As we wrap up this week’s A Byte of Apple, we couldn’t possibly close without a mention of Flipboard – A Social Magazine App for the iPad. As the name suggests, Flipboard creates a magazine out of a user’s social content, and early user response suggest this could be the way to consume Facebook, twitter and your other social feeds while fitting into the chilling-out lifestyle of iPad media consumption.
Now, a week full of controversy and hard numbers does have its light moments too – and this week’s humor is courtesy a thief who earlier this week made off with an iPhone snatched right from a woman’s hand in the San Francisco’s South of Market neighborhood, not knowing that the phone was being used in a demonstration of real-time GPS tracking. Of all the phones he could have whacked, he picked this one! What are the odds!?! No prizes for guessing what happened next – he was picked up by police about ten minutes later with the help of the location tracking. Talk about being a #fail at what you do!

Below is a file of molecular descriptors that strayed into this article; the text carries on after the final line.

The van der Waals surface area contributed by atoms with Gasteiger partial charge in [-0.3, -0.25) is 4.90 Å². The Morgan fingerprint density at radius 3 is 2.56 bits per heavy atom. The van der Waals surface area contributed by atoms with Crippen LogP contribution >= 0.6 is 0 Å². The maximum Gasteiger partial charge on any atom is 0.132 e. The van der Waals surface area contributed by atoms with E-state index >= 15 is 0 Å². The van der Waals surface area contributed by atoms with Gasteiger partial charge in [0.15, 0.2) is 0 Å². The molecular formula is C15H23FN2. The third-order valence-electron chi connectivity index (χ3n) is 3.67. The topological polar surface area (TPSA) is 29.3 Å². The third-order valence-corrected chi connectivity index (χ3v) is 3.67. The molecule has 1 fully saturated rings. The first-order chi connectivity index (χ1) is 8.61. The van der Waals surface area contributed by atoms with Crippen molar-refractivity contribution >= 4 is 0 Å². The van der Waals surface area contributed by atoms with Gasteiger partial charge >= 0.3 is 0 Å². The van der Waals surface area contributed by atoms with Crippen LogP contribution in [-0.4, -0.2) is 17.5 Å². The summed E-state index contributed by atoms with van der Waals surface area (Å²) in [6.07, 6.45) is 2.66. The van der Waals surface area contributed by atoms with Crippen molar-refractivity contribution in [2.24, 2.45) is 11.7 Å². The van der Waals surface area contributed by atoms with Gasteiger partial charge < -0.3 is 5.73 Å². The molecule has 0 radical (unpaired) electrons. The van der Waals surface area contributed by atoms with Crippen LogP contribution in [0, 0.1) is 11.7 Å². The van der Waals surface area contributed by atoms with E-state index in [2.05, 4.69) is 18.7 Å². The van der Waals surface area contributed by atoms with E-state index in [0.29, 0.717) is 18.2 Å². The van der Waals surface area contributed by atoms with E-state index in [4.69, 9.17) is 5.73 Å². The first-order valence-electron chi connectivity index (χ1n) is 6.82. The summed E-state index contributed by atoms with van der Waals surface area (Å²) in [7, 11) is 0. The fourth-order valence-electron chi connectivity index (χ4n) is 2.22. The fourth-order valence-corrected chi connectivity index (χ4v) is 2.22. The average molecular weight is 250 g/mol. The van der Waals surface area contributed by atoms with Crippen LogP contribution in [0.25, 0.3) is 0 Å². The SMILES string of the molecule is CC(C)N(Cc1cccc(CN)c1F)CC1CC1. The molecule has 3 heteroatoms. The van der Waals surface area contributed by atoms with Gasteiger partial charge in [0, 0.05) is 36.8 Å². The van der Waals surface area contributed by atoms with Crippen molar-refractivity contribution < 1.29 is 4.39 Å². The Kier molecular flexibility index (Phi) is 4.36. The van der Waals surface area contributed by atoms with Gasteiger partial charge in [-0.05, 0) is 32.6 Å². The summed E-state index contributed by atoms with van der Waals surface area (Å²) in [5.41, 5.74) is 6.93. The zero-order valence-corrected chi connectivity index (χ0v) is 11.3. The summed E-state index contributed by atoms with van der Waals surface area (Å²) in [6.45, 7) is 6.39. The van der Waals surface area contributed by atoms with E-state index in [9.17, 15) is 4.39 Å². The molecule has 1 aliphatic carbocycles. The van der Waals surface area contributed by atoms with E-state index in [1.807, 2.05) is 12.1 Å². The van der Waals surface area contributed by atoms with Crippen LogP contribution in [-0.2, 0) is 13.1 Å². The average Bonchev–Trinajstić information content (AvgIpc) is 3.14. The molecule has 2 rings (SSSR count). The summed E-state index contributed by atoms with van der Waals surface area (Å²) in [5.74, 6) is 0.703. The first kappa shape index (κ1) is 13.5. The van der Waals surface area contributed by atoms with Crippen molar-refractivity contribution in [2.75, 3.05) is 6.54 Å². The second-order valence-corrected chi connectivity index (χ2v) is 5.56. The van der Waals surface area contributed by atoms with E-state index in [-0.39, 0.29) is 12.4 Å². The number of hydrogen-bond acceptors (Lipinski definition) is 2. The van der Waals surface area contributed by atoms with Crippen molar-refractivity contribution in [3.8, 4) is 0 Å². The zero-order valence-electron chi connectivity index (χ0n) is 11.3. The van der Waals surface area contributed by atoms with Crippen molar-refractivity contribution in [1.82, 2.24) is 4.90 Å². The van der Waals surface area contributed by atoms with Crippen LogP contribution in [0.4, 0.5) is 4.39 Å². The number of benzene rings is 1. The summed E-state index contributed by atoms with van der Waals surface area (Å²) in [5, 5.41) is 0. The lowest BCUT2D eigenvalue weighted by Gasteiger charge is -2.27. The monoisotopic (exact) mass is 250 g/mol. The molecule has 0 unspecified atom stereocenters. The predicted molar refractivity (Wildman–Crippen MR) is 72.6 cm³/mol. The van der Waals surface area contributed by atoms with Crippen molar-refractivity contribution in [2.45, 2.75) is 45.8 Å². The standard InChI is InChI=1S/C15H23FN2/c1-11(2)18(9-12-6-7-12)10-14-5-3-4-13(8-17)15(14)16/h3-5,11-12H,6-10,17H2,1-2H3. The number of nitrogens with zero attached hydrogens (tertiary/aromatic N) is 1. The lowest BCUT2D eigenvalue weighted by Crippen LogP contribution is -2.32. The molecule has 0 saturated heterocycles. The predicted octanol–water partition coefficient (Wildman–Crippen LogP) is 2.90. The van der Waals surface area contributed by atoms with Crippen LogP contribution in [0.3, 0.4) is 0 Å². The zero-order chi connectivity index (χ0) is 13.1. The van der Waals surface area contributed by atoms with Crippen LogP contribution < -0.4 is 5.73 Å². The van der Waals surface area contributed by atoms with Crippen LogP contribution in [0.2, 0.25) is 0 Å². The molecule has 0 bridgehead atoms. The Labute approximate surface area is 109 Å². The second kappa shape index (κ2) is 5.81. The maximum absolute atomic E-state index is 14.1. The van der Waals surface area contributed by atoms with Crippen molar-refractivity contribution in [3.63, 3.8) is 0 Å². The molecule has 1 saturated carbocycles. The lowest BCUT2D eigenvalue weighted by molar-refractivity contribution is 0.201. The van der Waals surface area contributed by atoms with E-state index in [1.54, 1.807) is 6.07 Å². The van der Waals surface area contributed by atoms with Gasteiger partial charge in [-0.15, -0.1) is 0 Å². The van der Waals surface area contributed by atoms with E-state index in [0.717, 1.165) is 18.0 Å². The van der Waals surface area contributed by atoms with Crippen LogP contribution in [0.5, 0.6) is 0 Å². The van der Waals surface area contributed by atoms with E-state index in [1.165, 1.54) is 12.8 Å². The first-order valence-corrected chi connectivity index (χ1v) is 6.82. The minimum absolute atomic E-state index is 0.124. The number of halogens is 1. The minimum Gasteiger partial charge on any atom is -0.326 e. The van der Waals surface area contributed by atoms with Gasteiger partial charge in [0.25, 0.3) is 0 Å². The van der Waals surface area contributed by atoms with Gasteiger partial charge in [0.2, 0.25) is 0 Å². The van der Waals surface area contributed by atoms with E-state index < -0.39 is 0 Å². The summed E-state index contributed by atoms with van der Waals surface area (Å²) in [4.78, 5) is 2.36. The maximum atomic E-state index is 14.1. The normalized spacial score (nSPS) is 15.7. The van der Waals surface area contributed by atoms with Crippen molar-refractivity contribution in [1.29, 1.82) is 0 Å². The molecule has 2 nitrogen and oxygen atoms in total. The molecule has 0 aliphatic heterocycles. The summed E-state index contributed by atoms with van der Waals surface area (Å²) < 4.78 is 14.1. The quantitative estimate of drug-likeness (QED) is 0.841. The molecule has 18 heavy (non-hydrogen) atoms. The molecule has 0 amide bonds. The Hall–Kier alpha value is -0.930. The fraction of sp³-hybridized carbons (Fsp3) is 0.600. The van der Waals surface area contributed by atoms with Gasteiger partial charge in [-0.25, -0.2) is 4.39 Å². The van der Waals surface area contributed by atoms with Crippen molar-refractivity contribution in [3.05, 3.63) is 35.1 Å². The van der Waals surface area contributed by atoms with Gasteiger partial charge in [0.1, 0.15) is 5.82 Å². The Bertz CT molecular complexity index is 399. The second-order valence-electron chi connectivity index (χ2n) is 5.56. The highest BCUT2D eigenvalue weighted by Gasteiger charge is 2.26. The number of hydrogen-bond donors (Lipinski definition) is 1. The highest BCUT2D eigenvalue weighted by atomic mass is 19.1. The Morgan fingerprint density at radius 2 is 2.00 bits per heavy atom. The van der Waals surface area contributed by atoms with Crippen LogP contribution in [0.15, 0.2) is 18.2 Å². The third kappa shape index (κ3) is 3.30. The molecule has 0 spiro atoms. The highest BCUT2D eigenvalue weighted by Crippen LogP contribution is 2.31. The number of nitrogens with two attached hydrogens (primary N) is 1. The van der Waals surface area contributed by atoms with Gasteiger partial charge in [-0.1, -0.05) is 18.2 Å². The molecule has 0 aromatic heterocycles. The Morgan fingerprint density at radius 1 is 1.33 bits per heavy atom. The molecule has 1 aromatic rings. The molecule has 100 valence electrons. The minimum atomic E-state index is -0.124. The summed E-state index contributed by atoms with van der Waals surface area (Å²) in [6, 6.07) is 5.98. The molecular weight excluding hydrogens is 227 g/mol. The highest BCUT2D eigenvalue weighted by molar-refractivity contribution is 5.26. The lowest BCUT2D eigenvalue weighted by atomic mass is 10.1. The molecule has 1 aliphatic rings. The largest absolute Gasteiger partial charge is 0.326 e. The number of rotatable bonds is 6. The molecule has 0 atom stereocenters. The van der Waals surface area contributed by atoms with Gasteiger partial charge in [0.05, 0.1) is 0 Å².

The death-grip-gate drama surrounding the iPhone 4 and its mysterious signal dropping is coming to a head, with Apple hastily convening a press conference later tonight at its Cupertino campus. A quick recap if you’re just tuning in – after a number of users reported signal and call/data drops when their hands bridged the new iPhone 4 antenna, Apple issued a public statement stating it was a mere ‘formula error’ that led to users seeing more signal bars than they should in certain cases. It took independent body Consumer Reports, which tested three iPhone 4s in its radio frequency isolation room and issued a ‘not recommended’ status due to the significant reception problems (when holding the phone over its lower-left corner), for Apple to pull together an event to tackle this issue head-on.